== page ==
Was it nervous anticipation that made Jean-Efflam Bavouzet fiddle around with the piano bench for a minute or longer? Was it respect, bordering on fear, for the most challenging of Beethoven’s piano sonatas: op. 106, the “Hammerklavier”? Rightly so, if that was indeed the case at the Kennedy Center’s Terrace Theater where he gave a performance as part of WPAS’s Hayes Piano Series, because not every pianist will successfully subdue that work. In the struggle between Mr. Bavouzet and the “Hammerklavier,” the great sonata won all four rounds by a comfortable margin.
It wasn’t the stop & go approach of his interpretation, his oddly accentuated pauses, the meticulously dissected lines, or the abrupt gear changes that had me demur. Those may not have been to my taste, either, but there are a hundred legitimate ways of playing op. 106, and even if I hold Maurizio Pollini’s above all, that needn’t mean that I don’t appreciate and learn from differing approaches. No, it was mostly Bavouzet’s insufficient technical mastery of the work that torpedoed his performance at every turn. Not in our age of technically facile piano stars can you miss, drop, and slur that many notes and expect to get away with it. “JEB” made Arthur Schnabel’s recording sound like the very model of an exacting and precise performance while never coming close to matching Schnabel’s nuanced insights.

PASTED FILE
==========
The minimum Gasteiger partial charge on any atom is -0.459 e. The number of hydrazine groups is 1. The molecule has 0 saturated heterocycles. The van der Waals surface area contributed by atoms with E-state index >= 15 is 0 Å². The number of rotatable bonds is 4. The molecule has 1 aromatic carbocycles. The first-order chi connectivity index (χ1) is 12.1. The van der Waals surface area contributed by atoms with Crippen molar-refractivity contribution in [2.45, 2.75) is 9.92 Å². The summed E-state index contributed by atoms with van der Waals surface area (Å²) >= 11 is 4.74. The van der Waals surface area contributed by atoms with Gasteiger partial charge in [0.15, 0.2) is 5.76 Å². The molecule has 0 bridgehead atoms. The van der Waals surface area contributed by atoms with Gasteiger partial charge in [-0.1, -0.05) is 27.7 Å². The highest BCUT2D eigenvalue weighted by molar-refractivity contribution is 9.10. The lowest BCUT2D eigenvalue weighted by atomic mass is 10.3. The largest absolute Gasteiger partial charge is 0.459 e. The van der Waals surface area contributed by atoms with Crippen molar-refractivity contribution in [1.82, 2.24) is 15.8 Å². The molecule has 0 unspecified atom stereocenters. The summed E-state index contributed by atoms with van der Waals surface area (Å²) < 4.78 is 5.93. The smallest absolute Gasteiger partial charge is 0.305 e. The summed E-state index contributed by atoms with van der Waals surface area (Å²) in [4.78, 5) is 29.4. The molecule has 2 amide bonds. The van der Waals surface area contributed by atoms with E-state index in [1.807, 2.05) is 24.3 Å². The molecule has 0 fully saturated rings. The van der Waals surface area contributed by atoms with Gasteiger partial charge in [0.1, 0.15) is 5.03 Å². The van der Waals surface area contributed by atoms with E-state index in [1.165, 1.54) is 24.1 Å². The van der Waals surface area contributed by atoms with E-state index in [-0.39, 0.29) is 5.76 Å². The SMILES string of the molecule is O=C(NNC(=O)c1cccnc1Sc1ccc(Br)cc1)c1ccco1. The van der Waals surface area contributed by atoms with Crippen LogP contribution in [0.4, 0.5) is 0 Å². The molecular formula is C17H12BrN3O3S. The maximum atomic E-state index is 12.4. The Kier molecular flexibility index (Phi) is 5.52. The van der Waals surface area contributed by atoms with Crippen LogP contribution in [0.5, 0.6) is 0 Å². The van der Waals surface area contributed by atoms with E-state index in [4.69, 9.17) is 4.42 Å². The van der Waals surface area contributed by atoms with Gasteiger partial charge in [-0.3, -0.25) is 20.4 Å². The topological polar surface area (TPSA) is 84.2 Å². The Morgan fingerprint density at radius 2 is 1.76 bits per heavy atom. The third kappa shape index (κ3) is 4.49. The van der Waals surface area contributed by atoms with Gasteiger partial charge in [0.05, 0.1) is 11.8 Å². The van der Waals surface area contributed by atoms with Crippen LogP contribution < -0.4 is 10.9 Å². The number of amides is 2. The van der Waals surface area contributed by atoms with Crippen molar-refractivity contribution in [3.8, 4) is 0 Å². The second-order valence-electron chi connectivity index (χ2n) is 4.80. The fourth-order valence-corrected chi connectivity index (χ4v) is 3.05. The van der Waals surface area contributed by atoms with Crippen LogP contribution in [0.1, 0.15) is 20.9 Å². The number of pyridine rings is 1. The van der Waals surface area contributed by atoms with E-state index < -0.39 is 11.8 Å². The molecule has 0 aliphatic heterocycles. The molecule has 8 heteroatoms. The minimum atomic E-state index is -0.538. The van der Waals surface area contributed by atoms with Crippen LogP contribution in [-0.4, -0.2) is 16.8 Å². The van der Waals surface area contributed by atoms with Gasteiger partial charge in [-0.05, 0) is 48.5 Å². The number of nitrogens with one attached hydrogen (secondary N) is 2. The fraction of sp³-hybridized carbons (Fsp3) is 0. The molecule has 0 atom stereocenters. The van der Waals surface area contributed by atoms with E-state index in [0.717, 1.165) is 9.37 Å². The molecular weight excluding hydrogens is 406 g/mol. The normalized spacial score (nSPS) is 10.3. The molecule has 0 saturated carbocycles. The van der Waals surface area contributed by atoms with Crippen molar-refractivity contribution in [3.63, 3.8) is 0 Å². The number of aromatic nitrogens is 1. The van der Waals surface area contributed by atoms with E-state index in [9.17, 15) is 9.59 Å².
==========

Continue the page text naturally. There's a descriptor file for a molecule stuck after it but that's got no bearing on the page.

Tim Page, A Soft Touch Brings Out The Best in Pianist Bavouzet (Washington Post, January 23)
L.v.Beethoven, Late Piano Sonatas,
When Ludwig van Beethoven sent the sonata off to his publisher in 1819, he wrote to him, “Here you have a sonata that will keep the pianists busy who will play it fifty years from now.” It is good to know that some still struggle with it, almost 200 years later.
M.Ravel, Complete Piano Music, J.-E. Bavouzet
We’ll never know what possessed Bavouzet to unleash that Beethoven on the unsuspecting audience when he clearly was not ready to present the work in public. And even great Ravel couldn’t quite make up for the butchery or the feeling of having been used as a guinea pig on one of the artist's repertoire experiments. But at least hearing the Ravel we needn’t wonder whether he is actually a good pianist or not: Ondine, that Seinemaiden, for one wiggled her tail fin enthusiastically in appreciation of his art.